Editing the genome of hiPSC with CRISPR/Cas9: disease models

Editing the genome of hiPSC with CRISPR/Cas9: disease models The advent of human-induced pluripotent stem cell (hiPSC) technology has provided a unique opportunity to establish cellular models of disease from individual patients, and to study the effects of the underlying genetic aberrations upon multiple different cell types, many of which would not normally be accessible. Combining this with recent advances in genome editing techniques such as the clustered regularly interspaced short palindromic repeat (CRISPR) system has provided an ability to repair putative causative alleles in patient lines, or introduce disease alleles into a healthy “WT” cell line. This has enabled analysis of isogenic cell pairs that differ in a single genetic change, which allows a thorough assessment of the molecular and cellular phenotypes that result from this abnormality. Importantly, this establishes the true causative lesion, which is often impossible to ascertain from human genetic studies alone. These isogenic cell lines can be used not only to understand the cellular consequences of disease mutations, but also to perform high throughput genetic and pharmacological screens to both understand the underlying pathological mechanisms and to develop novel therapeutic agents to prevent or treat such diseases. In the future, optimising and developing such genetic manipulation technologies may facilitate the provision of cellular or molecular gene therapies, to intervene and ultimately cure many debilitating genetic disorders. http://www.deepdyve.com/assets/images/DeepDyve-Logo-lg.png Mammalian Genome Springer Journals

Editing the genome of hiPSC with CRISPR/Cas9: disease models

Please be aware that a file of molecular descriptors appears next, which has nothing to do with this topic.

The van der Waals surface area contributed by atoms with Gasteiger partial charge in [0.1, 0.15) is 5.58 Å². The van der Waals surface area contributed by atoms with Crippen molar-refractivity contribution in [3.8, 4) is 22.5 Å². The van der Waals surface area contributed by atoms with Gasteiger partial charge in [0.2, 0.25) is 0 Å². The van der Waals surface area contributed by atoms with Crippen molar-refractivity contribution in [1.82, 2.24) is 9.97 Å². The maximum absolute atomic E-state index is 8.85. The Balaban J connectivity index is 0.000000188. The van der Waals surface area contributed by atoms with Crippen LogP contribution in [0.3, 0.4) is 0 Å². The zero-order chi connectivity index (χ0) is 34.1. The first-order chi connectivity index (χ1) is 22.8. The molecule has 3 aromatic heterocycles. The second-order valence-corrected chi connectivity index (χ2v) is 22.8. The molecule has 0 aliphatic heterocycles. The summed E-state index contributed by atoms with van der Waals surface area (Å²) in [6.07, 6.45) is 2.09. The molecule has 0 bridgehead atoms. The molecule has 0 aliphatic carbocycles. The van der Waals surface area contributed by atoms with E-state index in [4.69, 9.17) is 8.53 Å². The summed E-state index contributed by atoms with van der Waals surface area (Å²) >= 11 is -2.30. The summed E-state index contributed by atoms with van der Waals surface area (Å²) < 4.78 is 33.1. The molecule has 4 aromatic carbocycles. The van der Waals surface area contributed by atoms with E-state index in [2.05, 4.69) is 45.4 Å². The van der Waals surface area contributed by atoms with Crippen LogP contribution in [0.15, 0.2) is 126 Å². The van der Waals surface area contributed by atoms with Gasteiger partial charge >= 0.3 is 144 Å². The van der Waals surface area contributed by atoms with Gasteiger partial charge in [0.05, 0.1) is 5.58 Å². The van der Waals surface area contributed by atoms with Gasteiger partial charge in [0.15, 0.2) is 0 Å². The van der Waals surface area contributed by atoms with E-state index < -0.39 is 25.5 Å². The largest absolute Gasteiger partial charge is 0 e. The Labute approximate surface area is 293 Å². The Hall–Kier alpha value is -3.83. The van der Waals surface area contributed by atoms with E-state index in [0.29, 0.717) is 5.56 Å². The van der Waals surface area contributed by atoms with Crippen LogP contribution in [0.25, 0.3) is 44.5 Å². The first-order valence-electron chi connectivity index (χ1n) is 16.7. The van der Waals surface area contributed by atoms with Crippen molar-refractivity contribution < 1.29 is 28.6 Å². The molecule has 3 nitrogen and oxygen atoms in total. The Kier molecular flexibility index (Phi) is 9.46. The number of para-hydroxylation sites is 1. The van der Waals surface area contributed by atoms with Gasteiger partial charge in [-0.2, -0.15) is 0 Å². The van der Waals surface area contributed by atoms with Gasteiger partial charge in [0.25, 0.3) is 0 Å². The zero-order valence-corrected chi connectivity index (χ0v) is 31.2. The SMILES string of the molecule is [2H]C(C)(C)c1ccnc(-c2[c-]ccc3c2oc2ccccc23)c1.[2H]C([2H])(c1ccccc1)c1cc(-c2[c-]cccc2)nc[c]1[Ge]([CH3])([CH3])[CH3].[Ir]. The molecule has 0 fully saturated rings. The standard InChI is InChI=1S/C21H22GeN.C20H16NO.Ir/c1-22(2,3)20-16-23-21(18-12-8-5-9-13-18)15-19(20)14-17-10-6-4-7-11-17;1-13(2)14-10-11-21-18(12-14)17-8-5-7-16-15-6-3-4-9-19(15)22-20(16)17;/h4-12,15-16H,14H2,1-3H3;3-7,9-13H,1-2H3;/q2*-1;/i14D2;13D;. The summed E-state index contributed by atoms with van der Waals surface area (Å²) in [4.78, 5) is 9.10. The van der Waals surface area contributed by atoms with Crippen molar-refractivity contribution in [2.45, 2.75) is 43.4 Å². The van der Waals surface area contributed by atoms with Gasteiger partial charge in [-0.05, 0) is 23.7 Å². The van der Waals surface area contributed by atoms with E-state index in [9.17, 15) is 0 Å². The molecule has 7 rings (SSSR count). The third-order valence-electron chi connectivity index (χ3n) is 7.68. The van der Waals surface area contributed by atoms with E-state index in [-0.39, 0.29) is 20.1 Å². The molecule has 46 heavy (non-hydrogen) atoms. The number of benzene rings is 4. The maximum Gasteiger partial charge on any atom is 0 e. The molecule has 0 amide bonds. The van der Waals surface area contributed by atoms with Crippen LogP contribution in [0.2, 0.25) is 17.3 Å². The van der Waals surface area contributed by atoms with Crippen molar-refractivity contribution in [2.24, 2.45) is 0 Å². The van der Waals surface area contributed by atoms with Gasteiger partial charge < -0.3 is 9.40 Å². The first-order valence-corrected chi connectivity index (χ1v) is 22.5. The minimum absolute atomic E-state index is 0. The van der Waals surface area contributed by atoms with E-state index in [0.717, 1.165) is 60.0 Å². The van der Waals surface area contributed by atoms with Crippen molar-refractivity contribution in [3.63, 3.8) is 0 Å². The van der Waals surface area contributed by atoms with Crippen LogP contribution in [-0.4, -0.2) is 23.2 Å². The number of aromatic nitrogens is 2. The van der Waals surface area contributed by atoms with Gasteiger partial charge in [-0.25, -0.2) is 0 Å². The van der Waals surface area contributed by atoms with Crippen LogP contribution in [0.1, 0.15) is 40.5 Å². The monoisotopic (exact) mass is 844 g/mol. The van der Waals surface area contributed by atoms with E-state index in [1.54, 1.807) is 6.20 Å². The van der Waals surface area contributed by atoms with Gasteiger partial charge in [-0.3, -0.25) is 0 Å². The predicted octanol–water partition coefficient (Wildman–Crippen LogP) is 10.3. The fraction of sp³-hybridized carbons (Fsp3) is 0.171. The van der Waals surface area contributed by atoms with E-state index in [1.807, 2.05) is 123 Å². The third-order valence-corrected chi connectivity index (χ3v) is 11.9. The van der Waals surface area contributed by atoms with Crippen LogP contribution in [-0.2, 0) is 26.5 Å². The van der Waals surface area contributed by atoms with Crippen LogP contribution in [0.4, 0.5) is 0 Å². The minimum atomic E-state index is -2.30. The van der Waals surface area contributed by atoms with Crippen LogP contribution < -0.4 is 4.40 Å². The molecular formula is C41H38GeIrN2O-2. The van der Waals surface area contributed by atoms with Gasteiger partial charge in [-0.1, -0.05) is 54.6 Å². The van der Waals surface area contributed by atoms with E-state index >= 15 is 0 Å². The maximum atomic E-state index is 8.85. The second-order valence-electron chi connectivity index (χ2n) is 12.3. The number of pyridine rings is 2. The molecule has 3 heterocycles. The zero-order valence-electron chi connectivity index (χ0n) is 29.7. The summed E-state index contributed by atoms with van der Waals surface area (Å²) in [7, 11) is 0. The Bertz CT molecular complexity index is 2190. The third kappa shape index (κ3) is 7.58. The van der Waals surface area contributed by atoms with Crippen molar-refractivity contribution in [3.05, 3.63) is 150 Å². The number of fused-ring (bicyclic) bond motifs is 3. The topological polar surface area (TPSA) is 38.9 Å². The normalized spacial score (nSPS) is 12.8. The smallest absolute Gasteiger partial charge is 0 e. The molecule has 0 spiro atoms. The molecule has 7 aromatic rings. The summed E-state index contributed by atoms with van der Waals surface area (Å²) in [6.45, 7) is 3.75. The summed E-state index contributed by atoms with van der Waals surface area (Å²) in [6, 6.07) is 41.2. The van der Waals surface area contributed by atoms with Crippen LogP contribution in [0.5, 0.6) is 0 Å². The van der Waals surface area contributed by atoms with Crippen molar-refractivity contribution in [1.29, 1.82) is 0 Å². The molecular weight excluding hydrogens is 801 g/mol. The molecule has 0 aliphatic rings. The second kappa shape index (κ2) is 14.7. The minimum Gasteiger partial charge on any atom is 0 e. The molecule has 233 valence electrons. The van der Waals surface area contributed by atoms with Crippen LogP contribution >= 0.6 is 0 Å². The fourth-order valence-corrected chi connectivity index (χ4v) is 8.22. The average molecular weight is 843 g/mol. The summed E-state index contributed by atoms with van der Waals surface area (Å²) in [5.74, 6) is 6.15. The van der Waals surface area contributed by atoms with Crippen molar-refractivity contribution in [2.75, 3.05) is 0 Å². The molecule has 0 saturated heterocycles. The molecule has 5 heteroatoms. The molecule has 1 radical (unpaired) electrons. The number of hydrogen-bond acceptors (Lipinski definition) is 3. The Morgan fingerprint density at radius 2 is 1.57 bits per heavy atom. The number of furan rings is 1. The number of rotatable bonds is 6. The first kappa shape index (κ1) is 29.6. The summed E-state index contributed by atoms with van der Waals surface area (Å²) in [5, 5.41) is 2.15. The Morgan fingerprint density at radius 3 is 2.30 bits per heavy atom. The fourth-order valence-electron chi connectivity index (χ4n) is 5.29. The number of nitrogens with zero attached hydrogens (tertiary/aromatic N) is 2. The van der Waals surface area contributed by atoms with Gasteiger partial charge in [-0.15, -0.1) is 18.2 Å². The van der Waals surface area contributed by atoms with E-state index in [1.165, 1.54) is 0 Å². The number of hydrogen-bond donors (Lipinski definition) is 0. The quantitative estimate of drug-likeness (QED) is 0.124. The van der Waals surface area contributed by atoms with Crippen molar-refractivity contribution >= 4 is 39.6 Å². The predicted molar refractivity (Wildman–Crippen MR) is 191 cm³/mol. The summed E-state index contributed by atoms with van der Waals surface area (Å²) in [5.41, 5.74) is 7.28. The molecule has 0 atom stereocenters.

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Publisher
Springer US
Copyright
Copyright © 2017 by The Author(s)
Subject
Life Sciences; Cell Biology; Animal Genetics and Genomics; Human Genetics
ISSN
0938-8990
eISSN
1432-1777
D.O.I.
10.1007/s00335-017-9684-9
Publisher site
See Article on Publisher Site

Abstract

The advent of human-induced pluripotent stem cell (hiPSC) technology has provided a unique opportunity to establish cellular models of disease from individual patients, and to study the effects of the underlying genetic aberrations upon multiple different cell types, many of which would not normally be accessible. Combining this with recent advances in genome editing techniques such as the clustered regularly interspaced short palindromic repeat (CRISPR) system has provided an ability to repair putative causative alleles in patient lines, or introduce disease alleles into a healthy “WT” cell line. This has enabled analysis of isogenic cell pairs that differ in a single genetic change, which allows a thorough assessment of the molecular and cellular phenotypes that result from this abnormality. Importantly, this establishes the true causative lesion, which is often impossible to ascertain from human genetic studies alone. These isogenic cell lines can be used not only to understand the cellular consequences of disease mutations, but also to perform high throughput genetic and pharmacological screens to both understand the underlying pathological mechanisms and to develop novel therapeutic agents to prevent or treat such diseases. In the future, optimising and developing such genetic manipulation technologies may facilitate the provision of cellular or molecular gene therapies, to intervene and ultimately cure many debilitating genetic disorders.

Journal

Mammalian GenomeSpringer Journals

Published: Mar 16, 2017

References

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